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Proposed Legislation Would Allow Teen Drivers to Drive Trucks Across State Lines

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When teenagers learn to drive in many states, they must master driving in stages, with limitations on who they can drive with and when they can drive for their first few years of driving. This is known as a graduated licensing system and its goal is to make teens safer drivers and prevent some of the serious injuries and deaths caused in accidents with teenagers behind the wheel. However, Congress has proposed legislation that would permit 18-year-olds to drive big-rig trucks across state lines. Currently they cannot do so until they are 21 years old.

Congress Wants to Implement a Six-Year Pilot Program

Some of the impetus for this new legislation is the shortage of truck drivers that will increase as older drivers retire. In addition, 48 states—including Iowa—allow 18-year-olds to obtain a commercial drivers’ license (CDL) and drive within their state lines. For some drivers in big states such as California and Texas, these teen truckers already drive routes of 600 miles or more. The federal legislation proposes the following:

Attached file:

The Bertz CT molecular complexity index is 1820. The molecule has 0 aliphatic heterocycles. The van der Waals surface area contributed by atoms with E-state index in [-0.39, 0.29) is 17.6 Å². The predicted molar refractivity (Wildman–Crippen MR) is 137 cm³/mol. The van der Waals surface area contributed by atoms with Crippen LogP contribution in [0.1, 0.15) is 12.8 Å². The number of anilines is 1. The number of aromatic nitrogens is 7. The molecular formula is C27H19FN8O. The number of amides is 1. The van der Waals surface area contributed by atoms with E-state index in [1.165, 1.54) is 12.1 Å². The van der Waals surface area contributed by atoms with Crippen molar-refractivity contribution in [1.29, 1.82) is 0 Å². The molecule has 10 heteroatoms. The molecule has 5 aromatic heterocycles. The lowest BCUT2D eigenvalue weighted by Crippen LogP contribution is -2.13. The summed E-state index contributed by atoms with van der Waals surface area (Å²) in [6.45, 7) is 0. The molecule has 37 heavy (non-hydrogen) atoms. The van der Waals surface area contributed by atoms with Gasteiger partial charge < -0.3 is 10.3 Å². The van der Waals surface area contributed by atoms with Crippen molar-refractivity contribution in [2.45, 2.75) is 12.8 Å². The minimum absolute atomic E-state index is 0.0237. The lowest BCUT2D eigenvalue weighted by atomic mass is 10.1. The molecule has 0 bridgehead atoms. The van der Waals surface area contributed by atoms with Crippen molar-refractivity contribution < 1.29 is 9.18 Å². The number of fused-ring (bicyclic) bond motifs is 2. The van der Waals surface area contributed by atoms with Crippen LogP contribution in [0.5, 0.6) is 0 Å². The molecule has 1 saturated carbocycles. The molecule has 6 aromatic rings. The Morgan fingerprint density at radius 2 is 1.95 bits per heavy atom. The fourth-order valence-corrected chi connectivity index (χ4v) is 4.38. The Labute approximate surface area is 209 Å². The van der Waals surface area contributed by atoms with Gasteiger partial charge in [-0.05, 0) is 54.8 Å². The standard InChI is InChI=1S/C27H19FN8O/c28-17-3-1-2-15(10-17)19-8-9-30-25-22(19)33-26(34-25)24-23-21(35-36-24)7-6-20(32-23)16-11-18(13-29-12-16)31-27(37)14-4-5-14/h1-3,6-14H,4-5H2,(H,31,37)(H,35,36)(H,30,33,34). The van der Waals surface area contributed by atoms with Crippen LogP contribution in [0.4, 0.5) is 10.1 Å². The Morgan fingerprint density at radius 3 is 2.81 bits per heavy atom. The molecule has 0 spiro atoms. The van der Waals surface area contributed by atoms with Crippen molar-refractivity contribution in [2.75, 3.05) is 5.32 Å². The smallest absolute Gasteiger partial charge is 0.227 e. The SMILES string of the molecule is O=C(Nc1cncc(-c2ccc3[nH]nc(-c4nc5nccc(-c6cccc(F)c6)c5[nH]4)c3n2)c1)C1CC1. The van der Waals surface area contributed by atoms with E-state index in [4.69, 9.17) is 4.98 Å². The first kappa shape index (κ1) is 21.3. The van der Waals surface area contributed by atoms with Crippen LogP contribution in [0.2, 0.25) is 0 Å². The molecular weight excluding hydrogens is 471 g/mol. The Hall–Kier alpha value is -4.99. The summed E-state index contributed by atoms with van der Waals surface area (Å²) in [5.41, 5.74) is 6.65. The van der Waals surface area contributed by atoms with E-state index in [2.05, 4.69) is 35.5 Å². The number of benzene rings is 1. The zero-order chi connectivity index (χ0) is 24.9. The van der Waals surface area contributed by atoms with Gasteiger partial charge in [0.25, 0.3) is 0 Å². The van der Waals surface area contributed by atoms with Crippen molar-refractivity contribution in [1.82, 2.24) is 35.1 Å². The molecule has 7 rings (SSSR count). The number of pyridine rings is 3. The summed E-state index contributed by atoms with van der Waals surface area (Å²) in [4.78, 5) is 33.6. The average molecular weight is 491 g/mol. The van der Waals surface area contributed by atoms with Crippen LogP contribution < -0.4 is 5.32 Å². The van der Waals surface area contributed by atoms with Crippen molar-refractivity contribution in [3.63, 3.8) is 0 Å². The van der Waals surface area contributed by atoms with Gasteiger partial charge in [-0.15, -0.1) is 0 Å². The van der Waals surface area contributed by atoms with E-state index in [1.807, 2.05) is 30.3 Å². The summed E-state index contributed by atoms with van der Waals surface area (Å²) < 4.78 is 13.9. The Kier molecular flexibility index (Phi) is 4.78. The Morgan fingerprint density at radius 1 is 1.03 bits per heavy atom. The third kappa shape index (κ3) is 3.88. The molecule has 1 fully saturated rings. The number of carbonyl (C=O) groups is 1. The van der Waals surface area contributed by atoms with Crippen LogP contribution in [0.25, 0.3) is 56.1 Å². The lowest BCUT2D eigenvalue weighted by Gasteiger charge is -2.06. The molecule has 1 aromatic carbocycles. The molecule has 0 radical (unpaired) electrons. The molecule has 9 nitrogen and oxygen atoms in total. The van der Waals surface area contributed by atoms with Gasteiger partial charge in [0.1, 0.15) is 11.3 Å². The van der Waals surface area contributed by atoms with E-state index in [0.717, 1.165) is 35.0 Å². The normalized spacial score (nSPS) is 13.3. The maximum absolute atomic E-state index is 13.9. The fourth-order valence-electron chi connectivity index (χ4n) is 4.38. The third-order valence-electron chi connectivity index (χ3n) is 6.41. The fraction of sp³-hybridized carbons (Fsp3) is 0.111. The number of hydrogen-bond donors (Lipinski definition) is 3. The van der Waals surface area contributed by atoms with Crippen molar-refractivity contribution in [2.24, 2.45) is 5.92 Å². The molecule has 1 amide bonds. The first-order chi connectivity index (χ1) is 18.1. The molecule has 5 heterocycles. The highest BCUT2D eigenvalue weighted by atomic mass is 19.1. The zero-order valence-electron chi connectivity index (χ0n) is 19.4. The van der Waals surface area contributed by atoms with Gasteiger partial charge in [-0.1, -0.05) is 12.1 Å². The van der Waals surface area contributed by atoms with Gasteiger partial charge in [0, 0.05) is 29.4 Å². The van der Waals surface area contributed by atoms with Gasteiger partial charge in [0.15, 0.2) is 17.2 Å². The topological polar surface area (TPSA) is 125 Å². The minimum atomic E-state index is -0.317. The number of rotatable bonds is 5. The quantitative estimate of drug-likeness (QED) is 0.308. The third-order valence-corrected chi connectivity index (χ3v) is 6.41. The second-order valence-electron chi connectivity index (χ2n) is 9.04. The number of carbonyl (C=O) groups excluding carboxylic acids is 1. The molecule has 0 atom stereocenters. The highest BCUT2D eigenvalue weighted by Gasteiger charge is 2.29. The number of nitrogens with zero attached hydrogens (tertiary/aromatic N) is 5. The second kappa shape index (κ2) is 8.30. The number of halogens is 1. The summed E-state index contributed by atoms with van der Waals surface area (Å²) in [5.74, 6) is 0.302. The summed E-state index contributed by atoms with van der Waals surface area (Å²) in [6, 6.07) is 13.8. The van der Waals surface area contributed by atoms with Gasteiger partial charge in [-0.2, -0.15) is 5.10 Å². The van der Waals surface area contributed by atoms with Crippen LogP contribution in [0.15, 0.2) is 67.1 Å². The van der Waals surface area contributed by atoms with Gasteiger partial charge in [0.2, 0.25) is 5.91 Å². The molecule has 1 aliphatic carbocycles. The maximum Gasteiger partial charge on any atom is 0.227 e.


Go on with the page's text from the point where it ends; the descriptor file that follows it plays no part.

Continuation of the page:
• The Federal Motor Carrier Safety Administration (FMCSA) would develop a six-year pilot program allowing 18-year-olds to drive trucks across state lines. It would create three different “compacts” around the country where up to four neighboring states would allow teen truckers to cross state lines, but only up to 100 miles from their home state.
  • States would be permitted to enter into agreements with other states under the program administered by FMCSA.
  • States could put limitations on teen truckers, such as restricting the type of loads they carry, the routes they could drive, and the times of day they could drive.

The trucking industry of course supports this bill and believes that it would allow those out of high school who are demographically underemployed a career opportunity in an industry that needs more workers. However, others question whether young drivers are mature enough to handle these enormous trucks safely and worry about an increase in truck accidents if teens—already at risk of causing crashes—are allowed to get behind the wheel of a truck on a daily basis.

Do you believe 18-year-olds should be allowed to drive big-rig trucks? Share your opinion in the comments.

Category: Trucking "Big Rig" Accidents


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